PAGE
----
“In a relatively short period of time we’ve not only determined that the world isn’t flat, but that there are people just like us on the other side of it longing to connect.”
I find it such an exciting time to be alive. We are just beginning to really experience a life of globalization as technology progresses to bring the world to our fingertips, no matter where we choose to rest our heads. In a relatively short period of time we’ve not only determined that the world isn’t flat, but that there are people just like us on the other side of it longing to connect.
For someone who is a self-proclaimed computer nerd, I’m finding that keeping up on current trends is giving me the ability to maintain a lifestyle on the move while staying in touch with family, friends, and personal connections. Just by plugging myself into the internet once in awhile, I can go to work, see my friends, and email my nana. Despite her having Facebook, she isn’t plugged in much further than the SMTP port. We can use this communication infrustructure as a tool of connection while we trot around the world wherever we please.
Today with Skype it’s possible go beyond the simple forms of communication of the past. I can not only hear the voice of distant friends, but look them in the eye, watch them play a newly written song, show them the place I’m staying and introduce them to my current host, and allow them to see my smile when they make me laugh. The ability to travel to the far corners of the world is becoming more affordable, and the ability to stay in touch while doing so is becoming an easily managed feat.
Writing a blog is no longer the LiveJournal I had when I was 14 years old, read only by my high school friends. Today I have analytical tools to tell me that people are reading, email to tell me that people are listening, and a Facebook for people to give me a simple thumbs up. I can understand how the internet works and how people are finding my websites. I like the idea that when someone types in ‘chuck manley couchsurfing hitchhiker detroit’ they find me. The internet can keep us in contact with each other if we use it as a tool to leverage ourselves and our social circles. With learning search engine optimization, I can turn my name into a keyword and leave a permanent record of myself when I’m gone.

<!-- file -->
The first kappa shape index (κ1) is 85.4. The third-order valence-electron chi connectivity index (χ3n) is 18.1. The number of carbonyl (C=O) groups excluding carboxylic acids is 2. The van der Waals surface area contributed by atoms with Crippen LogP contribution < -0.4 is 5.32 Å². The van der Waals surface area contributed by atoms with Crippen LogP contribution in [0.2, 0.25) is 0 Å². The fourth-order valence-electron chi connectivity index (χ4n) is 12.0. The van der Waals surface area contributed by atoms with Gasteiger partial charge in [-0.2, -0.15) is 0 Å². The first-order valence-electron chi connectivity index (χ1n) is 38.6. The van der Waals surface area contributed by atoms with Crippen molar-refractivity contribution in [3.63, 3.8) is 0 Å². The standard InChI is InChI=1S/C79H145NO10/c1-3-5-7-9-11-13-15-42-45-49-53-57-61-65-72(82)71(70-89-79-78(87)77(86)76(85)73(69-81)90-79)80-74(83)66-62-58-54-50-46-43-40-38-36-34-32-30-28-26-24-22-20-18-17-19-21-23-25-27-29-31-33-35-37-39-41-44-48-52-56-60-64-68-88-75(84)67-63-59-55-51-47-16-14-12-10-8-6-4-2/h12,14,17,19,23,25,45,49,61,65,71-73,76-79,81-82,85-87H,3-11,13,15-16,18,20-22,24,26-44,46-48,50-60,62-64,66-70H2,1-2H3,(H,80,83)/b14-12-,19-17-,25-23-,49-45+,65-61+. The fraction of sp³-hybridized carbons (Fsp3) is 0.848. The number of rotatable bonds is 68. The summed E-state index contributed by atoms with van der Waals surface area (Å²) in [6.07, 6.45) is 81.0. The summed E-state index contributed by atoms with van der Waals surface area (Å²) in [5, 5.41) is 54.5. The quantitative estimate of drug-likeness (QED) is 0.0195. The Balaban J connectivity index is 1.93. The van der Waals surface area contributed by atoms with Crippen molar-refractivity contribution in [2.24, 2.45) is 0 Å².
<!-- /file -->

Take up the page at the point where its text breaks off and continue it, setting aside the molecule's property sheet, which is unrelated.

I remember wanting to set off to try my hand at a more nomadic lifestyle and incorporate constant travel into my life. When I was younger I had this romantic idea of hitchhiking around the country. Not knowing how to do that, I did what any remotely tech savvy person would do: I Googled it. I found the website digihitch.com and it opened my eyes to a world I never knew existed. Through that site I found a post asking for advice on where to sleep when traveling on the cheap. The advice varied and included hostels/hotels, stealth camping, and hospitality exchange sites like couchsurfing.org.
Couchsurfing connected me with people far and wide that not only made me feel a little less alone in this world, but also became very important people in my life as I increase my social circle to be Earth’s first ring.
The internet has turned my highly portable electronic device into a tool that allows me to know there’s a world that exists out there far greater than any of my senses can perceive right now. This trypewriter with a screen gives me an incomprehensible amount of volumes of information at my disposal and takes up the space of a single paperback novel. Smartphones are getting smarter and capable devices continue to get smaller. These devices are combining our ability to stay in touch with one another and store vast amounts of information, media, faces, and lives. Is it far fetched to assume that one day we may be able to download our brains to a sim card and plug them into new bodies, and create a digital reincarnation?
This idea is bigger than just being able to stay on the move. Technomads have the ability to incorporate this utilization of technology in a way to sustain themselves on the road. As any traveler knows, sometimes it’s easier to go home and make some money before resuming travel. With a laptop the writer can submit his new article from the exact spot it was written. The DJ can take an entire library of music with greater ease than carrying a single vinyl. A web designer can code MySQL databases from the comfort of a hammock in Thailand. The working nomad no longer has to trade services for food and lodging. We can make a real living that can be packed up smaller than a sleeping bag.
The world is changing quickly in a variety of ways, both good and bad. This ability to share ideas around the planet in an instant is a part of this rapid change. These capabilities allow the wanderer to always be close to home no matter how far away they feel. With a bit of ingenuity the nomad can carry not only his house on his back, but also a home office. I’m excited to see where things will go in the future and how they help make the planet my home. Lastly, I look foward to the day that this technology makes the intergalactic nomad a real possibility.